Thomas Wilmot
Thomas Wilmot is serving a nine-year jail term for cheating investors out of  £27.5

A scruffy-looking former city stockbroker who conned £27.5 million from investors has apologised for his appearance in court - and blamed his wife for burning all his clothes.

Tomas Wilmot is serving nine years in prison for a massive "boiler room" scam which saw him sell unwitting investors junk shares.

The 65-year-old, along with sons Kevin, 44 and Christopher, 43, were sentenced to a total of 19 years after conning 1,700 vulnerable investors out of substantial amounts of cash.

The trio tricked their victims into buying worthless and non-existent shares while operating mainly in Spain, as well as from offices in Brazil, Belize, Dubai and a number of Caribbean islands.

The scam was only discovered when searches carried out by officers examining a different boiler room fraud uncovered links to the Wilmots.

Tomas Wilmot was jailed for a total of nine years in August 2011, but he returned to Southwark Crown Court for a three-day confiscation hearing this week when he apologised for what he was wearing.

The Wolf of Wall Street
The Wolf of Wall Street revealed how a boiler room works Red Granite Pictures


The Wilmots controlled a syndicate of boiler rooms that defrauded an estimated 1,700 investors of £27.5 million in total. Many of the victims were elderly and, in some cases, suffering from serious illnesses.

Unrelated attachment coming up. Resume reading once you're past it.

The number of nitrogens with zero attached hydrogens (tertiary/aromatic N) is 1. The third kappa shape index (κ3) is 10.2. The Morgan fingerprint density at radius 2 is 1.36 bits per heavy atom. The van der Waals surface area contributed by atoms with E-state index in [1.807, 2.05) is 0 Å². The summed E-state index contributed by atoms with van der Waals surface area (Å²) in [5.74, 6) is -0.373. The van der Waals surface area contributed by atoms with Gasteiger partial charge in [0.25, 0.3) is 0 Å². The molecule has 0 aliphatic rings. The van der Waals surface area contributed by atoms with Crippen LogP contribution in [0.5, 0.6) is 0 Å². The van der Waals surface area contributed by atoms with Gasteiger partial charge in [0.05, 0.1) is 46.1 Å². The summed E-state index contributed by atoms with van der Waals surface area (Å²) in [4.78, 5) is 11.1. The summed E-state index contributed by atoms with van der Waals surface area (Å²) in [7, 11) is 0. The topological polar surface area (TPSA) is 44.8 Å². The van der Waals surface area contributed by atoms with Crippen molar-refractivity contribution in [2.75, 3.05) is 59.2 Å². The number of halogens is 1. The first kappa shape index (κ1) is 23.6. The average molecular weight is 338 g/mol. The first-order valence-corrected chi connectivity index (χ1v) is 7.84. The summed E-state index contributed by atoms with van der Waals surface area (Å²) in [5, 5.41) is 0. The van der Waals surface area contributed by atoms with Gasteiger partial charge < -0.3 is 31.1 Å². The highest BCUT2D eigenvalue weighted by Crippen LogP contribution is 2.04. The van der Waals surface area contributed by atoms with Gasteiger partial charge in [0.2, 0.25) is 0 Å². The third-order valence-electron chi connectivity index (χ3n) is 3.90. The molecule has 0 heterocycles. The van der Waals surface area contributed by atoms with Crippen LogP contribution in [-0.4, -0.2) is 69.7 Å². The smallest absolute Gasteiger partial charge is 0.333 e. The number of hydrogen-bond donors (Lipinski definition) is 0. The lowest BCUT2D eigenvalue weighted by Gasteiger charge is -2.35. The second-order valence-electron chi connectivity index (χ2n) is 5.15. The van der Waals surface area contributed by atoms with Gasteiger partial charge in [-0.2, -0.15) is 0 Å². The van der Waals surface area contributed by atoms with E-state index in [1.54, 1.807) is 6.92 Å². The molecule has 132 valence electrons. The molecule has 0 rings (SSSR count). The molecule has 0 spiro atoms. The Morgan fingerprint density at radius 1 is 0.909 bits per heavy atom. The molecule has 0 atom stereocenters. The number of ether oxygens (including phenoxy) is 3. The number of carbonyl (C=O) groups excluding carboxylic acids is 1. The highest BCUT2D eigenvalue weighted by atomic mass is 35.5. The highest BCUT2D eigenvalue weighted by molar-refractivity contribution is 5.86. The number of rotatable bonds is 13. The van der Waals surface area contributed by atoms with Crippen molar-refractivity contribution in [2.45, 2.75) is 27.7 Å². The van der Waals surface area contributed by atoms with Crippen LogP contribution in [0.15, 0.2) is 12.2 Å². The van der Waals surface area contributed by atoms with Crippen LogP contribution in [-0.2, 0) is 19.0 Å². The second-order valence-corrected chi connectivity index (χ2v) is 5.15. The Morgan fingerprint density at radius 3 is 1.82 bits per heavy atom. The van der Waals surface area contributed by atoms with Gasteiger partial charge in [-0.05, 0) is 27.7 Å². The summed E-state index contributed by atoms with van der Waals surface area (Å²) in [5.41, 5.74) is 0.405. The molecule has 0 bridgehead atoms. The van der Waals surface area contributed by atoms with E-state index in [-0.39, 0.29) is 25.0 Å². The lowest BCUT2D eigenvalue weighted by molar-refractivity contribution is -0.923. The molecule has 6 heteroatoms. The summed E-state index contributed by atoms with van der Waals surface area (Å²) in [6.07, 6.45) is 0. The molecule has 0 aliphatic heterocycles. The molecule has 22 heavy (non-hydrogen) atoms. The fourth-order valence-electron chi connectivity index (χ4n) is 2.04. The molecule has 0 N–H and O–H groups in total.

In May 2009, 93 investigators carried out a series of searches at the home addresses of the suspects in Guildford and Horsham, and at their office in Bramley, Surrey.

During the raids 48 digital items including computer hard drives and other storage devices were seized along with 67,000 documents.

The ensuing investigation revealed:

  • 16 different boiler rooms had sold shares to 1,700 different UK victims between 2003 and 2008;
  • £27.5m was paid into five UK bank accounts;
  • Approximately £14m was transferred out of the five UK accounts to offshore banks in Malta, Lithuania and Spain.
  • The boiler rooms were based predominantly in Spain but the back-office, accounts and companies used in the operation were from Malta, Italy, Slovakia, Lithuania, Austria, Andorra, Brazil, Belize, Dubai and a number of Caribbean islands.

The Wilmots were charged in June 2009 and went to trial in May 2011. By the time the case reached the courts investigators had produced 21,000 documents in evidence and 350 witness statements - 85 of whom were victims of the boiler rooms.

What is a boiler room?

This is when fraudsters con investors into buying non-tradable, overpriced or even non-existent shares.

These fraudsters are usually unauthorised, normally overseas-based companies with fake UK addresses and phone lines routed abroad. In the vast majority of cases, investors lose all of their money.

The fraudsters

Tomas Wilmot - Tomas Wilmot was the ringleader of the operation and decided the overall strategy of the syndicate. Amongst other things, he was central to the procurement of shares for sale through boiler rooms and instructed others to create entities that were used as boiler rooms and to sell shares to victims.

Kevin Wilmot - Kevin Wilmot was involved in the day-to-day mechanics of the administration of the various schemes, including providing instructions to the people operating UK and offshore accounts for the scheme.

Christopher Wilmot - Christopher Wilmot played a key role in giving the various scams credibility as he controlled a Slovakian IT company, Page Conception, which designed and hosted websites used in the fraud. Furthermore, expert analysis showed that forged signatures on share transfer forms were made by him.